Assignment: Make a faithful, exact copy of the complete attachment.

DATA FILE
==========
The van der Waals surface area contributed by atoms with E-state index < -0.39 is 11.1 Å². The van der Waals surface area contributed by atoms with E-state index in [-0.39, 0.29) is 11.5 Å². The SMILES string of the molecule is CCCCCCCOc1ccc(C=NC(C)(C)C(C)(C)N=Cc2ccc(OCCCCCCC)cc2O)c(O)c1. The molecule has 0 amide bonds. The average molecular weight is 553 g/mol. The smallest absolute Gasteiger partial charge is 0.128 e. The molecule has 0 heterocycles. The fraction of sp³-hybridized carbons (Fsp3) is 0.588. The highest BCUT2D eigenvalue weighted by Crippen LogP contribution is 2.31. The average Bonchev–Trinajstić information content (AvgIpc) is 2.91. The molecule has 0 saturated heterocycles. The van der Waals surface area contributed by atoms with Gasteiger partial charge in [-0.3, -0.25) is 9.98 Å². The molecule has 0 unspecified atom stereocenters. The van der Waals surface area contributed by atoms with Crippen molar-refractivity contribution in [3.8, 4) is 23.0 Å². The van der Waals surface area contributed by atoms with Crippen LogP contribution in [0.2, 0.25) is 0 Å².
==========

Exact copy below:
The van der Waals surface area contributed by atoms with E-state index < -0.39 is 11.1 Å². The van der Waals surface area contributed by atoms with E-state index in [-0.39, 0.29) is 11.5 Å². The SMILES string of the molecule is CCCCCCCOc1ccc(C=NC(C)(C)C(C)(C)N=Cc2ccc(OCCCCCCC)cc2O)c(O)c1. The molecule has 0 amide bonds. The average molecular weight is 553 g/mol. The smallest absolute Gasteiger partial charge is 0.128 e. The molecule has 0 heterocycles. The fraction of sp³-hybridized carbons (Fsp3) is 0.588. The highest BCUT2D eigenvalue weighted by Crippen LogP contribution is 2.31. The average Bonchev–Trinajstić information content (AvgIpc) is 2.91. The molecule has 0 saturated heterocycles. The van der Waals surface area contributed by atoms with Gasteiger partial charge in [-0.3, -0.25) is 9.98 Å². The molecule has 0 unspecified atom stereocenters. The van der Waals surface area contributed by atoms with Crippen molar-refractivity contribution in [3.8, 4) is 23.0 Å². The van der Waals surface area contributed by atoms with Crippen LogP contribution in [0.2, 0.25) is 0 Å².